Today’s students can stop tomorrow’s scandals


Photo credit: Associated Press

By Abbey Sullivan

The Brett Kavanaugh hearings and confirmation were broadcast across all major news networks and social media platforms, giving students at Chatham University many opportunities to follow along across campus.

No matter one’s political stance, the allegations of sexual assault against Kavanaugh are staggering and demand to be looked at more closely as a community.

Kavanaugh is no doubt a decorated judge. Earlier this month, he was sworn in as the country’s newest Supreme Court justice. He attended Yale Law School and served on the D.C. Circuit Council for more than a decade. He is considered a strong conservative, textualist and a “constitutional originalist,” says Poltico. He made a name for himself while under the tutelage of Kenneth Starr, a figurehead in the Clinton/Monica Lewisnky scandal. On the surface, he appears to be a suitable candidate for the Supreme Court vacancy.

But then there’s all the controversy that arose when news broke about sexual assault allegations. Dr. Christine Blasey Ford alleges that Kavanaugh, at a high school when she was 15 years old, assaulted her along with four other men in a drunken stupor.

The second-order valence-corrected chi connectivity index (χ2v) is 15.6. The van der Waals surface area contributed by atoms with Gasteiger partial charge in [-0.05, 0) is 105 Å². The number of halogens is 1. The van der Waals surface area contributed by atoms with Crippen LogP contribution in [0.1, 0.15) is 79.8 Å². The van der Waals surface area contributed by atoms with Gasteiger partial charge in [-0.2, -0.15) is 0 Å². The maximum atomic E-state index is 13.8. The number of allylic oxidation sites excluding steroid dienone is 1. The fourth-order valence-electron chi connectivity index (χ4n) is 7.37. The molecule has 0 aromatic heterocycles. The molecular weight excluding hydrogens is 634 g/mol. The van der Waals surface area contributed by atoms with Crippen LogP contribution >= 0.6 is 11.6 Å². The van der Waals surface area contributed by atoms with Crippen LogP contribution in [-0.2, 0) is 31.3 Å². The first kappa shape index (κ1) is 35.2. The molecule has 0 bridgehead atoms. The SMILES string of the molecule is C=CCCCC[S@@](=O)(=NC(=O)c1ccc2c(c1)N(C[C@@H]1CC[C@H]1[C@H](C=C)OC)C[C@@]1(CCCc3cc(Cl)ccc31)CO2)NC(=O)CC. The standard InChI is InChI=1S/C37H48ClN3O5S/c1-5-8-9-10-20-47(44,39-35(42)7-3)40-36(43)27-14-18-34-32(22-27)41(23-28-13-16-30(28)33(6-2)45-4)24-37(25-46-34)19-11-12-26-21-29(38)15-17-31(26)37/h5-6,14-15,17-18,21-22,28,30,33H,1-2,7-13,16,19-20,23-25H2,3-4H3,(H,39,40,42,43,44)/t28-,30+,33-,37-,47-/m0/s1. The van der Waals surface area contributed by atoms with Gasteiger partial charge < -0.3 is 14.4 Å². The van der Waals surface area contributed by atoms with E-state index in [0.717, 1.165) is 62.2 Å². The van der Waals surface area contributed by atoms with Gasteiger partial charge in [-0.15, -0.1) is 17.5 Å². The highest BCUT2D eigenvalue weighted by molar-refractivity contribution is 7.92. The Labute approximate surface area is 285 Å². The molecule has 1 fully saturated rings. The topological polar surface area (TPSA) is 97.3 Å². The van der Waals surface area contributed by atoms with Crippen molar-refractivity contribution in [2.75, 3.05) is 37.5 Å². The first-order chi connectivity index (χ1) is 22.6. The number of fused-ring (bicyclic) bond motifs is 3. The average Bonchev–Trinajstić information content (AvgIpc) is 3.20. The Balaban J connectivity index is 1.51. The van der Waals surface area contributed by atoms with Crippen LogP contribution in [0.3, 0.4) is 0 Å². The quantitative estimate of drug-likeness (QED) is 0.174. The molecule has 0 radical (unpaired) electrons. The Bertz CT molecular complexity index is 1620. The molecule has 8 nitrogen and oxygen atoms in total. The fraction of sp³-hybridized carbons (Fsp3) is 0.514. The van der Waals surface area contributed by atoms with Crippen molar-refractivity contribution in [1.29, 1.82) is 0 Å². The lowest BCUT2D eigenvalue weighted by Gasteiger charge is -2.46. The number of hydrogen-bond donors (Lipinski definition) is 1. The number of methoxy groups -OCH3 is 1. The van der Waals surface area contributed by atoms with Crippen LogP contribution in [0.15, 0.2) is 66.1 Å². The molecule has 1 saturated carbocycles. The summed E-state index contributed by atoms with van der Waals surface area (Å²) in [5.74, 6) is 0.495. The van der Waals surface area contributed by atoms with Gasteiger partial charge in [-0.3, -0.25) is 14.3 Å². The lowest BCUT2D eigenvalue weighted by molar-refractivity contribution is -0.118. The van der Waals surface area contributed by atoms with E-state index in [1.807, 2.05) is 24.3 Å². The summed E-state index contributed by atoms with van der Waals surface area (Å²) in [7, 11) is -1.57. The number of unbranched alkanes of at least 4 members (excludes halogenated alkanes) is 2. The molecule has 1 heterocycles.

Kavanaugh has fiercely denied those allegations, and continues to do so. In his hearing on Sept. 27, he supplied calendars detailing what he says his schedule was back then, day to day. The calendar included names of who he was with, what he was doing and where he was. The inquiry crested on the subject of his drinking habits and whether he supported a brief FBI investigation. He indignantly refuted the questions regarding his alcohol intake and refused to directly answer to the suggestion that the FBI be invited to look into the allegations for more information, claiming that such investigations “don’t come to conclusions.” Ultimately, a one-week FBI investigation that was limited in scope did move forward.

The deeper issue here is one that runs rampant in our country, beyond Kavanaugh’s high school years and beyond Dr. Ford’s courage in coming forward about these allegations. The culture of sexual assault and the tendency to sweep it under the rug is a result of years upon years of misogyny and inequality between the sexes in which some young men are taught from a young age that girls exist for their benefit. This, obviously, is not the case.

Fortunately, our community at Chatham University has ample resources and procedures in place to combat this toxic culture that often takes the nation by storm. Chatham follows Title IX requirements and has a detailed sexual misconduct policy, which includes sexual and gender-based harassment, sexual violence, relationship and interpersonal violence, and stalking. Chatham also takes part in Green Dot, a national bystander reporting system, and enlists a student-led committee each April for Sexual Assault Awareness Month. The University also takes part in “It’s On Us” week each fall, when participants sign a pledge to help end sexual assault nationwide.

It is up to students to carry on this counter-culture to the Kavanaugh allegations and the toxic misogyny and sexism in the United States. Should we all come together, share expectations and values — and take the time to respect each other — those of us at Chatham University can avoid what feels like the new normal in our country and government, regardless of political opinion.